At our regular group meeting last Friday, Leon read the paper, below. I asked him if I could share it on this blog, and he kindly agreed.
The subject of my last newsletter article was reaching a milestone of 650 sessions and the value of a long-term support group to face the challenges of Parkinson’s disease. This article takes a closer look at the issue of “uncertainty” and the psychosocial challenges with which PD sufferers contend through their journey.
“Life is about not knowing, having to change, taking the moment and making the best of it, without knowing what’s going to happen next. Delicious ambiguity” --Gilda Radner
This quotation represents a reality for all people. In truth, the very nature of our human existence is forever in flux. Despite our efforts to find constancy, consistency and lasting security, the fact is we are part of a dynamic and ever-changing process. The challenge we confront daily is to live fully in the face of uncertainty, unpredictability and impermanence, knowing that one day we are going to die.
In addition, the challenge becomes palpable in a powerful way when diagnosed with a chronic condition, such as Parkinson’s. Confronted more sharply with the awareness that life is finite, the prospect of facing real and imagined “uncertain” limitations is daunting.
Parkinson’s disease is a complex, slowly progressive illness that includes a myriad of physical, psychological and social changes. It is diagnosed by observable symptoms such as tremor, stiffness, slowness and loss of balance. While the average age of onset is sixty years old, about 15 percent of people are diagnosed prior to age fifty. Although it is medically treatable and doesn’t change life expectancy, there is no cure for Parkinson’s disease.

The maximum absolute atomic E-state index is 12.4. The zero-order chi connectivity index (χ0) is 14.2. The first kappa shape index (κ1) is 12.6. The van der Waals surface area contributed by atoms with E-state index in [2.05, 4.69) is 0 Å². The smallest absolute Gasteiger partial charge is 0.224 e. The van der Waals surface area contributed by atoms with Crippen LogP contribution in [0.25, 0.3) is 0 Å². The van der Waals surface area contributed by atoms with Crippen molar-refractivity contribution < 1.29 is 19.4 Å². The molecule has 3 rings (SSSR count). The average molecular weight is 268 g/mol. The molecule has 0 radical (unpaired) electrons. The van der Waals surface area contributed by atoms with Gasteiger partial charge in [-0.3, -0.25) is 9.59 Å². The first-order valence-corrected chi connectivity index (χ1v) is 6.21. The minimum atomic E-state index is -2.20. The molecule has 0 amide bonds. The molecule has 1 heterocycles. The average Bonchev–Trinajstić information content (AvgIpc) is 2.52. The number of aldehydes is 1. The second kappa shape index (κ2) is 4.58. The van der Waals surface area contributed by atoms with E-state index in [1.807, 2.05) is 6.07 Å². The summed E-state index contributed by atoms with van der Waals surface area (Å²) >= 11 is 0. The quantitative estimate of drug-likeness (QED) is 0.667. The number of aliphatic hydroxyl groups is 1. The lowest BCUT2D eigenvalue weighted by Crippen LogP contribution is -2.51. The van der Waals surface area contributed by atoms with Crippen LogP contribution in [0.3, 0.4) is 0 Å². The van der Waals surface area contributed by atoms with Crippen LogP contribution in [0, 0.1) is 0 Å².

Because there is no cure, once the diagnosis of Parkinson’s is established, it is a life-enduring experience. Most members of my long-term weekly groups are not newcomers to the various stressors characteristic of Parkinson’s, but have lived with the illness for many years. Although the shock of their initial diagnosis is past, members still contend on a daily basis with the uncertainties and vagaries of Parkinson’s, not knowing what the future holds for them.
The most prominent psychosocial concern described in groups is everyday functioning and the potential loss of personal effectiveness. Now, faced with the complexity of daily tasks, unexpected events, emergencies, transitions and travel can cause increased anxiety and overwhelming stress. This encompasses the ability to manage and maintain responsibilities with family, friends, employers and the public. Congruent with this concern are an increased sense of vulnerability, loss of confidence and a diminishing sense of personal vibrancy.
A support group has the potential to help alleviate the suffering of its members. It can protect, insulate and absorb individual feelings of anxiety, confusion and chaos. In the group, I try to keep my mind open to new possibilities of discovery and coping as I listen to members describe stressful events. I encourage members to identify and share with each other to broaden awareness of others’ struggles.
Ultimately, my effort as a facilitator is to strengthen the supportive capacity of the group and increase group members’ ability to accept and tolerate uncertainties and the reality of not knowing what fate will bring.
Despite this reality, the challenge to all of us in the Parkinson community is to care for our lives and the lives of others, with commitment, passion and the wisest judgment we can muster.